A gas is a type of matter that takes the shape and volume of its container. An example of a gas is air. If you put air in a balloon, the air takes the shape of the balloon and fills it up.

Solids have a definite shape, and they don’t change shape unless you break them or bend them. Liquids take the shape of their container, but they don’t change their volume. Gases take the shape and volume of their container.

So, when you see a pencil, you know it’s a solid because it has a definite shape and volume. When you see water in a cup, you know it’s a liquid because it takes the shape of the cup but it doesn’t change its volume. When you see air in a balloon, you know it’s a gas because it takes the shape of the balloon and fills it up

Evaluation

  1. Which state of matter has a definite shape and volume? a) Solid b) Liquid c) Gas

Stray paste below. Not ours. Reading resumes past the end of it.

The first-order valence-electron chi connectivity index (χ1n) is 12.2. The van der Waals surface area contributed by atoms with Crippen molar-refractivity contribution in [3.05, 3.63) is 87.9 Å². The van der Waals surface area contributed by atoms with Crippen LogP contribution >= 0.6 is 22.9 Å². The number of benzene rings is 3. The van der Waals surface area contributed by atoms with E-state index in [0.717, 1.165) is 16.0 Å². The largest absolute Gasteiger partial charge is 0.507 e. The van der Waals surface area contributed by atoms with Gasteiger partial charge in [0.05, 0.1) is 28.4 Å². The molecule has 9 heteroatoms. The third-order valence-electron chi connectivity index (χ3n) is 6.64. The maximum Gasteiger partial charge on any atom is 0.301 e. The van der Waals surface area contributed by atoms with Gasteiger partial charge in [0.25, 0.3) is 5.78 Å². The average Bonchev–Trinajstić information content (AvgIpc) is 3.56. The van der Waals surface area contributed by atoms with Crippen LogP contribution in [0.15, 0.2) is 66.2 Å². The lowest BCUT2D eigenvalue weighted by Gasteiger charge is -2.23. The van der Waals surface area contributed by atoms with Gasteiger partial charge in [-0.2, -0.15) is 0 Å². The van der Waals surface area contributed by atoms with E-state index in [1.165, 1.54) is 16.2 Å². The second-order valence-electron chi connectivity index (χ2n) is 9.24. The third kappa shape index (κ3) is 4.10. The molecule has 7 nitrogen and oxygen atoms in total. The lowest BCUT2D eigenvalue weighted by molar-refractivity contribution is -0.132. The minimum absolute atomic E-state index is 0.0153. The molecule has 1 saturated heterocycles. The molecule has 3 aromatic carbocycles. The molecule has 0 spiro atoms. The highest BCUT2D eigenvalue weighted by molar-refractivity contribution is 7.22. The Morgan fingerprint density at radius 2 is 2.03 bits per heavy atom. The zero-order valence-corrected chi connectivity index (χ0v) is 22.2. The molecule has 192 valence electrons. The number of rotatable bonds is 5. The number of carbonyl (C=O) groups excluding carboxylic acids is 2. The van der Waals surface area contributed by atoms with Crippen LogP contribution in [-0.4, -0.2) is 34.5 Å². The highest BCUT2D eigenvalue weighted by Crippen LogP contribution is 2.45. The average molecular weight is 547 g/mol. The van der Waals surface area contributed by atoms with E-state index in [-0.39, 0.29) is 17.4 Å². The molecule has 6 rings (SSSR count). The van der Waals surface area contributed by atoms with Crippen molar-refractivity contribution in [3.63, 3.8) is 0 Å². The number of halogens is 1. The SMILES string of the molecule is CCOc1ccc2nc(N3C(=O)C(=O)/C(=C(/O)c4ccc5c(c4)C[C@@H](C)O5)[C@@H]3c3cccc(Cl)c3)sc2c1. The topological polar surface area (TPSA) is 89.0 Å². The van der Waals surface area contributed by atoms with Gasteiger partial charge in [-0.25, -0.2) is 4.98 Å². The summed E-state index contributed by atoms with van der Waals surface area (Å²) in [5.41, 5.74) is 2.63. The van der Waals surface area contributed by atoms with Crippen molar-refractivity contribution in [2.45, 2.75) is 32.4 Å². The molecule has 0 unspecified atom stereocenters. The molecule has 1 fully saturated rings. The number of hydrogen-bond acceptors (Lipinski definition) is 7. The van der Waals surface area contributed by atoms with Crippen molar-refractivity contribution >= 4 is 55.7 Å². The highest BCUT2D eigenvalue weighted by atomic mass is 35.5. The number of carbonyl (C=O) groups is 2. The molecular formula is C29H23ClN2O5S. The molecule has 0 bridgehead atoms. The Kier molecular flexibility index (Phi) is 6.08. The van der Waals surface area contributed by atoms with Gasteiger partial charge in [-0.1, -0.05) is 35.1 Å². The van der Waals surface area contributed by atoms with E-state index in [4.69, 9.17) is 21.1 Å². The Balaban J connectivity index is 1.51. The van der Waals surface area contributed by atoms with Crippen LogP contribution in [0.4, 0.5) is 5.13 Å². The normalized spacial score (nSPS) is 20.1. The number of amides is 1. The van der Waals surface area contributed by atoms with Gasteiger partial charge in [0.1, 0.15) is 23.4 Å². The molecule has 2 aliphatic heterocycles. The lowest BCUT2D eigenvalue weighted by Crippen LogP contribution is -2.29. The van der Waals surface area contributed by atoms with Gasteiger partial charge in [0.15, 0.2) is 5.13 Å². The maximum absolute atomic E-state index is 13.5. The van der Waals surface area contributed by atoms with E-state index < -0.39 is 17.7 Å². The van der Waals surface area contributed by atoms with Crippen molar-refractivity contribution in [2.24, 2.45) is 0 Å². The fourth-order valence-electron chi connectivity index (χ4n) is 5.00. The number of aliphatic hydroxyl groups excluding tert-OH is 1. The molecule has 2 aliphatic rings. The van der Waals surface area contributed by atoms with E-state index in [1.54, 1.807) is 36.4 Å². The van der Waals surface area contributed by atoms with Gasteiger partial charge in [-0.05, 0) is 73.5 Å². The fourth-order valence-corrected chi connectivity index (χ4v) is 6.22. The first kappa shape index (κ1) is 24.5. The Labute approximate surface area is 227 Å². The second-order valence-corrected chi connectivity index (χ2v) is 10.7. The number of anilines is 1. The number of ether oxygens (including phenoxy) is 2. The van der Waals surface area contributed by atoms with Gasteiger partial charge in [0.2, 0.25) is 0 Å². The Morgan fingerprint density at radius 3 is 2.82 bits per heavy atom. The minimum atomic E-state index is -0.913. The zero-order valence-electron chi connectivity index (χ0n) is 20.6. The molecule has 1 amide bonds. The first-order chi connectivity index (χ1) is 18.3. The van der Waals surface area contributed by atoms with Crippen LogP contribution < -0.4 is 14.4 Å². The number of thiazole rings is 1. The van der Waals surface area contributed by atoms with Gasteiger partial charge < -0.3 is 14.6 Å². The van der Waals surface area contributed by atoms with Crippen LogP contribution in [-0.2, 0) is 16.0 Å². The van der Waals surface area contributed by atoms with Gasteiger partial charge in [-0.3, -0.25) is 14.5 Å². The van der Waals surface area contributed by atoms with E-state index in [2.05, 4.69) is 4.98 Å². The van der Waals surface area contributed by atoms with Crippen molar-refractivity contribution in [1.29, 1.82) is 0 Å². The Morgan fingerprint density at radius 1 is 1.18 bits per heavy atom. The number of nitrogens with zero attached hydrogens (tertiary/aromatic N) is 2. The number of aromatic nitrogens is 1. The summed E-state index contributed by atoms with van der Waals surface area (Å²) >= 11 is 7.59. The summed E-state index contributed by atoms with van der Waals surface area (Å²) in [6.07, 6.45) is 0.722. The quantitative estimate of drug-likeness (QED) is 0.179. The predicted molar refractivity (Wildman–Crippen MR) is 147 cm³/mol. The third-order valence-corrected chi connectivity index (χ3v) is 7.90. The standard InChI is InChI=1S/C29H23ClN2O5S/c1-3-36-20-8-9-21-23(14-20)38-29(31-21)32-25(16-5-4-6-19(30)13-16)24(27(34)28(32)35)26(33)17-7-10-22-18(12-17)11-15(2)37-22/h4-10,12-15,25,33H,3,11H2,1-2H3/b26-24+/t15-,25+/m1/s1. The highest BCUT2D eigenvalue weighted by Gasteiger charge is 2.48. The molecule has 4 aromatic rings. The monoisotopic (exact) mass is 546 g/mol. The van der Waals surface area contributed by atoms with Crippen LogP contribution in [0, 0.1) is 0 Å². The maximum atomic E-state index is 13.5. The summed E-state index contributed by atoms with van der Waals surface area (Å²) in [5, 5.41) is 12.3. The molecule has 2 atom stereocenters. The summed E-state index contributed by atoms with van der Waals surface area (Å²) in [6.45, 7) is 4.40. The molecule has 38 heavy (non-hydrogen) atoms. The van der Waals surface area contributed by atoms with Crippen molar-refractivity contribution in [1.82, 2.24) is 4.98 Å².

2. Which state of matter takes the shape of its container but has a definite volume? a) Solid b) Liquid c) Gas
  3. Which state of matter takes the shape and volume of its container? a) Solid b) Liquid c) Gas
  4. Which of the following is an example of a solid? a) Water b) Air c) Pencil
  5. Which of the following is an example of a liquid? a) Pencil b) Air c) Water
  6. Which of the following is an example of a gas? a) Pencil b) Water c) Air
  7. What is the property of a solid that makes it different from a liquid? a) It takes the shape of its container b) It has a definite shape and volume c) It takes the shape and volume of its container
  8. What is the property of a liquid that makes it different from a solid? a) It takes the shape of its container b) It has a definite shape and volume c) It takes the shape and volume of its container